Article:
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Have you been getting these common anxiety dreams lately?

Have you been getting these common anxiety dreams lately?

anxiety dream

Isn’t the cycle of how stress affects our sleep a bit ironic? Being stressed can leave you sleepless or give you anxiety dreams, which can either have you staying up at 3 a.m. or make you feel extremely drained in the morning—and thus leave you feeling stressed once again. It almost feels never-ending, and during a pandemic that eats up so much of our energy and mental well-being, it’s the last thing we need.

“Stress impacts us physically. There is great data on stress impacting our blood pressure, our medical conditions, and pain. [Our bodies and minds] are very connected. So one of the places anxiety impacts us is in our sleep,” clinical psychologist  Kevin Gilliland, PsyD tells Healthline.

anxiety dream
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The stress that we feel can then lead to hyperarousal, sleep disorders like insomnia and one of our literal nightmares: Anxiety dreams. Anxiety dreams are a manifestation of the stress and fears that we are experiencing, and they often come in common scenarios that leave us feeling unnerved.

We’ve talked about how the current pandemic has been filling our mind with fears and anxieties that make vivid dreams occur more often. Now, here are some common anxiety dreams that you might also be experiencing, along with what they could say about your current state of mind. 

Being naked in public

We’ve all probably had this type of dream at a point in our life, and it often happens when we feel a fear of being vulnerable or exposed to others in a negative way. Clinical psychologist  Dr. Arooj Najmussaqib also tells SheKnows that this could “mean that you feel embarrassed about something, or that you feel like you cannot conceal anything about yourself.”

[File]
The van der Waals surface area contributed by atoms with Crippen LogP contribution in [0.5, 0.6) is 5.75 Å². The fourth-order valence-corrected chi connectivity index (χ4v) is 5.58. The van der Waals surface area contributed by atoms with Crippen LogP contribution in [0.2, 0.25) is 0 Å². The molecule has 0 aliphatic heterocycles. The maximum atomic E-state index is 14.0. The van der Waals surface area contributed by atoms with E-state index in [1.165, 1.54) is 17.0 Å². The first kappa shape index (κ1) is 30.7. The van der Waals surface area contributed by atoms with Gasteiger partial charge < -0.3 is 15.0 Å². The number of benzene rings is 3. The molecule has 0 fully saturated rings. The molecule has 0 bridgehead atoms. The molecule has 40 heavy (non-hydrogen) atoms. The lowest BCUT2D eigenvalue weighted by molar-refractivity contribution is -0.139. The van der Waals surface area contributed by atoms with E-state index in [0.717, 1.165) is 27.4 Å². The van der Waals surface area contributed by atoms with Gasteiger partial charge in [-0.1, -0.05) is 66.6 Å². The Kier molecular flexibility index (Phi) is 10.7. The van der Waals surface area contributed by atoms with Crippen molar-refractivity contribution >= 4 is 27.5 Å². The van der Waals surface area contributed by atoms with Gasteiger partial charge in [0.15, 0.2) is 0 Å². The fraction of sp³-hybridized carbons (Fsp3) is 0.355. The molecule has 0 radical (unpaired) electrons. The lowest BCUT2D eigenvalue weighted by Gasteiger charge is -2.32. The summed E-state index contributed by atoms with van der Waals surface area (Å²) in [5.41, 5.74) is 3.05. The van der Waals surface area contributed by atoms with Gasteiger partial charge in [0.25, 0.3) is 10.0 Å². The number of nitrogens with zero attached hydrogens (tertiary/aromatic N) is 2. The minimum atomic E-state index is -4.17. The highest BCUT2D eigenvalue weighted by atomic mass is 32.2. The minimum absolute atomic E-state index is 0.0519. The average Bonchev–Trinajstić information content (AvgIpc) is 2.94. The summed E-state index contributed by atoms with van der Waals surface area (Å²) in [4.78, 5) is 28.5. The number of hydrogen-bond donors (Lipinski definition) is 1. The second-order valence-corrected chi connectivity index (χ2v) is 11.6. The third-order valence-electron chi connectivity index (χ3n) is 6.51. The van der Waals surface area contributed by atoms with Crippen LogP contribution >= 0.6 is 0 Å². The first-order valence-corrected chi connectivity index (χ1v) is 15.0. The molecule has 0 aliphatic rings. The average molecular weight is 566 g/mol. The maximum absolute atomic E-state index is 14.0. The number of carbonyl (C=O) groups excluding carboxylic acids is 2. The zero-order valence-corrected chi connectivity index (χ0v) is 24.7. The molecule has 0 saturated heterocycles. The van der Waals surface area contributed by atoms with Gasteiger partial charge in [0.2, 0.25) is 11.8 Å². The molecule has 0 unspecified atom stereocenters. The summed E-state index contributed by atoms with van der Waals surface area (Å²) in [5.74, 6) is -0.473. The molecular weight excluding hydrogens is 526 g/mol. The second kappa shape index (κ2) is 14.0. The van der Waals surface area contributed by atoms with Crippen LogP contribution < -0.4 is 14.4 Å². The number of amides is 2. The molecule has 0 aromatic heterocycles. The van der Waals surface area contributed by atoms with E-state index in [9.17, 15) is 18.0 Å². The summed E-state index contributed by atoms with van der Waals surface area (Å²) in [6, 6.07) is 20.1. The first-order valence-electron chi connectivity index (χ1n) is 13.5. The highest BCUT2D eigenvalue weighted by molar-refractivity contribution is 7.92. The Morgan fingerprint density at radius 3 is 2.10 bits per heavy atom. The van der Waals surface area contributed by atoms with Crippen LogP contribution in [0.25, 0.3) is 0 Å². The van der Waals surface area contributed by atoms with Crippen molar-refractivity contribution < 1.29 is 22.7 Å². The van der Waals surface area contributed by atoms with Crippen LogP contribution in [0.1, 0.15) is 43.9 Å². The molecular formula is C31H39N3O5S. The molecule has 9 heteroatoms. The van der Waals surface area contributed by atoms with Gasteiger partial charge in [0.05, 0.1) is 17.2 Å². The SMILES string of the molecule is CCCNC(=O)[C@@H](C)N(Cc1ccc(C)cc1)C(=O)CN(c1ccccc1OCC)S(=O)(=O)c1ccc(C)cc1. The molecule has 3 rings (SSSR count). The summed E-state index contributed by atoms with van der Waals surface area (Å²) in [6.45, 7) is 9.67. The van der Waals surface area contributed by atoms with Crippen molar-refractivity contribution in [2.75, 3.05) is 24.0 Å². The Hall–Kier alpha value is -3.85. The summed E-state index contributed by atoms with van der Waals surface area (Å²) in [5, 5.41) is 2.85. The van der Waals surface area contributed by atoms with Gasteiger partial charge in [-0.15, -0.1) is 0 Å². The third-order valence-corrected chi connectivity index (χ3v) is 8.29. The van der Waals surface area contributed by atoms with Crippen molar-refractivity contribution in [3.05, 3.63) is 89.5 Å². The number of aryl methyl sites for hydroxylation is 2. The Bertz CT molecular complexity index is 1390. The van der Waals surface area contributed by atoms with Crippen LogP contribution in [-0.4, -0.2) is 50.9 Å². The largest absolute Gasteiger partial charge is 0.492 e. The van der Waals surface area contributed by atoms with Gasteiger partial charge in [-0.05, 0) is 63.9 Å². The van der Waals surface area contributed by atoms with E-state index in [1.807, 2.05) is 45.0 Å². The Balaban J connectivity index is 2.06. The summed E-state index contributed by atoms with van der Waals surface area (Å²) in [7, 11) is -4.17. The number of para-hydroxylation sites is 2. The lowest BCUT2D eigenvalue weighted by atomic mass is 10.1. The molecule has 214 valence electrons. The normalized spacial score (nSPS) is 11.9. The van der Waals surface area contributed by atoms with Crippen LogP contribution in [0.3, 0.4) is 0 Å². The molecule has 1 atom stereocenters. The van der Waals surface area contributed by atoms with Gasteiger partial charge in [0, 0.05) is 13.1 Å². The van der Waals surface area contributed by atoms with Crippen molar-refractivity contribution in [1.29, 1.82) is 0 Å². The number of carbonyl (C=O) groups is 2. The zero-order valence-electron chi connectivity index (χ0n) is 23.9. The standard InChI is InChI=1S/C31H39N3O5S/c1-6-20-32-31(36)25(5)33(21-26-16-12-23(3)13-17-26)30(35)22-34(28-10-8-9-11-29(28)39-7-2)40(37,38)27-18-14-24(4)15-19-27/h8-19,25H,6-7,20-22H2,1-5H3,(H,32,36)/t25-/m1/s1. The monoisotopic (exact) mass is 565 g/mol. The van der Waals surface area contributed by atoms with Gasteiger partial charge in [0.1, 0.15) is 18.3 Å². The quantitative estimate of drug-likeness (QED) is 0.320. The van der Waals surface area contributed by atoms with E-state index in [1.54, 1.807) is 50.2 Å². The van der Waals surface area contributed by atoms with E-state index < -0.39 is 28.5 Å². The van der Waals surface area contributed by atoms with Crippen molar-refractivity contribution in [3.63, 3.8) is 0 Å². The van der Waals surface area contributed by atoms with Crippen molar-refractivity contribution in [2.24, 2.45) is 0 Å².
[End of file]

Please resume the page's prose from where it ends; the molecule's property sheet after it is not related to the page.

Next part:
Forgetting something important

When I was a student, I’d keep on getting dreams of forgetting to study—or even wake up on time—for an exam. Gilliland associates this with a fear of disappointment or failure, while Najmussaqib also denotes it as lack of motivation.

anxiety dream
Photo by Yuris Alhumaydy on Unsplash

Falling from somewhere

Have you ever dreamed of falling from a building, the sky or somewhere you can’t properly see? Najmussaqib says that this could be due to your fear of something bad happening or anxiety about a certain situation, which both stem from a feeling of lack of control. 

Missing your trip

This scenario might be pretty common for those feeling job-related anxiety, as it roots from the fear of missing something important due to being too busy. 

Drowning or being chased

These dreams often occur when you’re feeling overwhelmed, according to Gilliland. Najmussaqib says that this can signify you literally running away from something or someone in your life.

anxiety dream
Photo by Blake Cheek on Unsplash

Of course, the meanings of these anxiety dreams are still subjective since we (and our fears) are different from each other, after all. While we can’t completely get rid of stress from our lives (is that even possible?) in order to put an end to our anxiety dreams, we can still do something to decrease its frequency and improve our sleep quality. Here are some ideas.

Have a “buffer time” before going to sleep

Give your mind time to clear itself of worries by destressing through activities like reading, meditating or even watching aquarium live cams before heading to bed.

Schedule a “worry time”

Yes, it means dedicating a specific time of the day to worry about things. While doing so, you can write down the things that concern you and think about the solutions for it. Afterward, do an activity that makes you happy or feel relaxed, such as watching television or baking, in order to keep a balance in your mood.

Acknowledge your stress

Stress is unavoidable and pretending not to feel it can just make it worse. Always acknowledge how you feel and keep in mind that stressful situations won’t last forever. You can also use your anxiety dreams as a starting point in identifying which points in your life you need to target—and what’s causing you much stress and fear.


Header photo by Bruce Christianson on Unsplash

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